Monday, February 4, 2013

Kakunodate: Time Travel to the Days of Samurai

The third part of our first bus trip completely made up for the slightly gloomy second stop. The last area we journeyed to is considered to be the “little Kyoto of Akita.” It's a beautiful neighborhood called Kakunodate, which was formerly a samurai town. It still retains much of the traditional architecture and style of pre-war Japan, and walking around there feels like stepping into another time. Many of the samurai houses—expansive buildings with large gardens—are open to the public as museums. One of these houses was the first place we went to. Since it was still early spring, the gardens were not that green, but it was still a beautiful house.

The first section inside the house was a collection of samurai suits of armor, swords, and other assorted weapons. This place was like a dream come true for Justin, who is a sword fanatic. This was the one time he insisted on operating my camera, taking as many pictures as possible. He admired the designs in the blades, caused by carefully controlling temperature differences in the final stages of forging. As a student of iaido, or the art of drawing one's sword, his respect for the katana is considerable, but I think he might have left some drool on the cases surrounding them. We were also impressed by the full sets of armor, in bright red and blue colors, with fierce helmets used to intimidate the opponent.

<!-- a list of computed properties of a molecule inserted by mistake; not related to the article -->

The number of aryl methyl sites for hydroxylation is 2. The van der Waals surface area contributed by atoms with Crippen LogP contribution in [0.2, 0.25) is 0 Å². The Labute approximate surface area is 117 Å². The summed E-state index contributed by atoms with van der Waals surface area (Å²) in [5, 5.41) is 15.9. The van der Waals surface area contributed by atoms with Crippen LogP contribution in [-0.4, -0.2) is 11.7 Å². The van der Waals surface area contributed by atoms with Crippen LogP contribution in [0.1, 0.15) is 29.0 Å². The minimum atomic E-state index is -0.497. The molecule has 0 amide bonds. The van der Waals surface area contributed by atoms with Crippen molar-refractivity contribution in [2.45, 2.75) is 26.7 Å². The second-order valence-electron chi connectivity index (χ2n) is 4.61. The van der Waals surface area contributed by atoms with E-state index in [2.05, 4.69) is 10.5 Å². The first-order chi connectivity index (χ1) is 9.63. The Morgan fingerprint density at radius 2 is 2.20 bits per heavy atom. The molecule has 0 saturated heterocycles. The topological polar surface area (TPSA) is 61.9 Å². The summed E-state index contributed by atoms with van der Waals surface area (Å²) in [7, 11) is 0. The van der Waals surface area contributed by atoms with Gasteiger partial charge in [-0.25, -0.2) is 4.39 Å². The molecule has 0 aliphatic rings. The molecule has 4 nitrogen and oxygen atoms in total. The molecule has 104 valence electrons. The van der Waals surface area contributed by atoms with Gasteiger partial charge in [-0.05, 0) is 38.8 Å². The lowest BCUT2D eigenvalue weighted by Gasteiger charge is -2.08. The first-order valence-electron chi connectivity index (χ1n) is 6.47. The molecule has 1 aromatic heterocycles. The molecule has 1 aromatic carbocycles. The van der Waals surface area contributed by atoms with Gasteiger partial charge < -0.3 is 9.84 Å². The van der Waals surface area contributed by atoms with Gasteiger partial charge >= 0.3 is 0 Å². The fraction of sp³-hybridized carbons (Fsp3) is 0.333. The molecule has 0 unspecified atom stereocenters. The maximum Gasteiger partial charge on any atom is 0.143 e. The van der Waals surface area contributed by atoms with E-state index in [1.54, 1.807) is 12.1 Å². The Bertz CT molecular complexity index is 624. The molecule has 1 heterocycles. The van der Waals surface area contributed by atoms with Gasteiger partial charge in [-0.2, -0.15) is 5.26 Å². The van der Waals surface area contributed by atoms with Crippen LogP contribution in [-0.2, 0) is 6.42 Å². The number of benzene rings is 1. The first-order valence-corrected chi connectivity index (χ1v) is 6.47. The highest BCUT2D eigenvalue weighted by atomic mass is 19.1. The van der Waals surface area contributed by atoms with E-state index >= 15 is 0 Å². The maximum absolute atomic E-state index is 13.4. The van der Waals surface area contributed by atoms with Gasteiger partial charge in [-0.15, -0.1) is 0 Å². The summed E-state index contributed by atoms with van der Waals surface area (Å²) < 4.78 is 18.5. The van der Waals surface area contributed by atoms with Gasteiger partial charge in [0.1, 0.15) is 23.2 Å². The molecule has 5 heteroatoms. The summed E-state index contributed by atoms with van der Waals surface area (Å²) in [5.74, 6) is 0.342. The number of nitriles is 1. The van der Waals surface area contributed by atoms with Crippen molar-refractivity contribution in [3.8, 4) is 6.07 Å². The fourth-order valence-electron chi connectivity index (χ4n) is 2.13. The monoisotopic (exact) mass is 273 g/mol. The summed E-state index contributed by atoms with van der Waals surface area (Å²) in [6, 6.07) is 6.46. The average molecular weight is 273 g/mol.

(A couple sword blades. You can see the color variation in the center of the blade. It's almost like the signature of a craftsman.)

(A set of red samurai armor. It looks like he has the face a demon on his helmet. Rawr!)

After the swords was a treat for me: two beautiful kimono as well as sleeping kimono. The normal kimono were gorgeous and intricately detailed. The sleeping kimono were fascinating; they were pretty much like Japanese Snuggies, where they covered the whole body but you slept in them like sleeping bags. They were thick and looked pretty comfy. After that we perused Japanese furniture, artwork, and pottery. There was a beautiful collection of old cameras, as well as a collection of old music players like gramophones and a Thomas Edison phonograph.

(Two beautiful kimono on display.)

(The toasty sleeping kimono.)

(My favorite of the old cameras.)

(Edison phonograph, surrounded by the music cylinders.)

One of my favorite parts of the museum was the doll collection. They had these beautiful flat dolls made out of cloth, as well as an assortment of extremely tiny figurines. I was especially excited to see antique versions of the hina matsuri dolls I mentioned in a previous post. In the picture below, you can see that even after years of weathering, and although her colors have faded, the old Empress doll is still as beautiful as the bright new one.

(One of the flat dolls made of cloth.)

(The antique hina matsuri empress doll. Isn't her headdress just gorgeous?)